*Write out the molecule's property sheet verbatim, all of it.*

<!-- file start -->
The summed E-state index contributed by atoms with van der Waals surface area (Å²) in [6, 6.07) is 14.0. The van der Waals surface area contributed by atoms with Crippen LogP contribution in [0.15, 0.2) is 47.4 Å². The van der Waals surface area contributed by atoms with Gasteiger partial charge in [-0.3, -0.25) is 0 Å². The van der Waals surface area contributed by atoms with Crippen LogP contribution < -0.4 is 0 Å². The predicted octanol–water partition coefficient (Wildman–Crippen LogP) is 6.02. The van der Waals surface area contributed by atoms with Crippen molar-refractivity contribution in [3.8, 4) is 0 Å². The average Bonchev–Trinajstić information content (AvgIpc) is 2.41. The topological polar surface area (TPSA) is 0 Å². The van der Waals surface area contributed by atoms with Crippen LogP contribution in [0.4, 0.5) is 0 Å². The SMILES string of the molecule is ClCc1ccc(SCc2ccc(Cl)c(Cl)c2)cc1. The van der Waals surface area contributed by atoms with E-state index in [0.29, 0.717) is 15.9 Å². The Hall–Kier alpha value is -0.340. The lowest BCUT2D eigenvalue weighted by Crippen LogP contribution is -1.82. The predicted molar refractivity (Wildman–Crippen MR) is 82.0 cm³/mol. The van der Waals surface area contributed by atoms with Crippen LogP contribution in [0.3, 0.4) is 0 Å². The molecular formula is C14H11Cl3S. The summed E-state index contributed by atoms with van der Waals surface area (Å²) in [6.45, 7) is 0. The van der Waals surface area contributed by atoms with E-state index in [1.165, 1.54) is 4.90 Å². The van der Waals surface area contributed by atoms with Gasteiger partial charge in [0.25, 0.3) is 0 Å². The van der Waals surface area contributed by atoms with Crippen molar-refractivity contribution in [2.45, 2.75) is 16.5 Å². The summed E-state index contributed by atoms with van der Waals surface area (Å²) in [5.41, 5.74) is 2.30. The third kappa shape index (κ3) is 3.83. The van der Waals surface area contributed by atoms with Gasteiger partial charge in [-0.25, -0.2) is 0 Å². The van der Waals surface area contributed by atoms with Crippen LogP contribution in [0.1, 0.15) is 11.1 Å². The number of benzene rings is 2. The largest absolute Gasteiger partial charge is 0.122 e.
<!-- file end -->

The summed E-state index contributed by atoms with van der Waals surface area (Å²) in [6, 6.07) is 14.0. The van der Waals surface area contributed by atoms with Crippen LogP contribution in [0.15, 0.2) is 47.4 Å². The van der Waals surface area contributed by atoms with Gasteiger partial charge in [-0.3, -0.25) is 0 Å². The van der Waals surface area contributed by atoms with Crippen LogP contribution < -0.4 is 0 Å². The predicted octanol–water partition coefficient (Wildman–Crippen LogP) is 6.02. The van der Waals surface area contributed by atoms with Crippen molar-refractivity contribution in [3.8, 4) is 0 Å². The average Bonchev–Trinajstić information content (AvgIpc) is 2.41. The topological polar surface area (TPSA) is 0 Å². The van der Waals surface area contributed by atoms with Crippen LogP contribution in [0.4, 0.5) is 0 Å². The SMILES string of the molecule is ClCc1ccc(SCc2ccc(Cl)c(Cl)c2)cc1. The van der Waals surface area contributed by atoms with E-state index in [0.29, 0.717) is 15.9 Å². The Hall–Kier alpha value is -0.340. The lowest BCUT2D eigenvalue weighted by Crippen LogP contribution is -1.82. The predicted molar refractivity (Wildman–Crippen MR) is 82.0 cm³/mol. The van der Waals surface area contributed by atoms with Crippen LogP contribution in [0.3, 0.4) is 0 Å². The molecular formula is C14H11Cl3S. The summed E-state index contributed by atoms with van der Waals surface area (Å²) in [6.45, 7) is 0. The van der Waals surface area contributed by atoms with E-state index in [1.165, 1.54) is 4.90 Å². The van der Waals surface area contributed by atoms with Gasteiger partial charge in [0.25, 0.3) is 0 Å². The van der Waals surface area contributed by atoms with Crippen molar-refractivity contribution in [2.45, 2.75) is 16.5 Å². The summed E-state index contributed by atoms with van der Waals surface area (Å²) in [5.41, 5.74) is 2.30. The third kappa shape index (κ3) is 3.83. The van der Waals surface area contributed by atoms with Gasteiger partial charge in [-0.25, -0.2) is 0 Å². The van der Waals surface area contributed by atoms with Crippen LogP contribution in [0.1, 0.15) is 11.1 Å². The number of benzene rings is 2. The largest absolute Gasteiger partial charge is 0.122 e.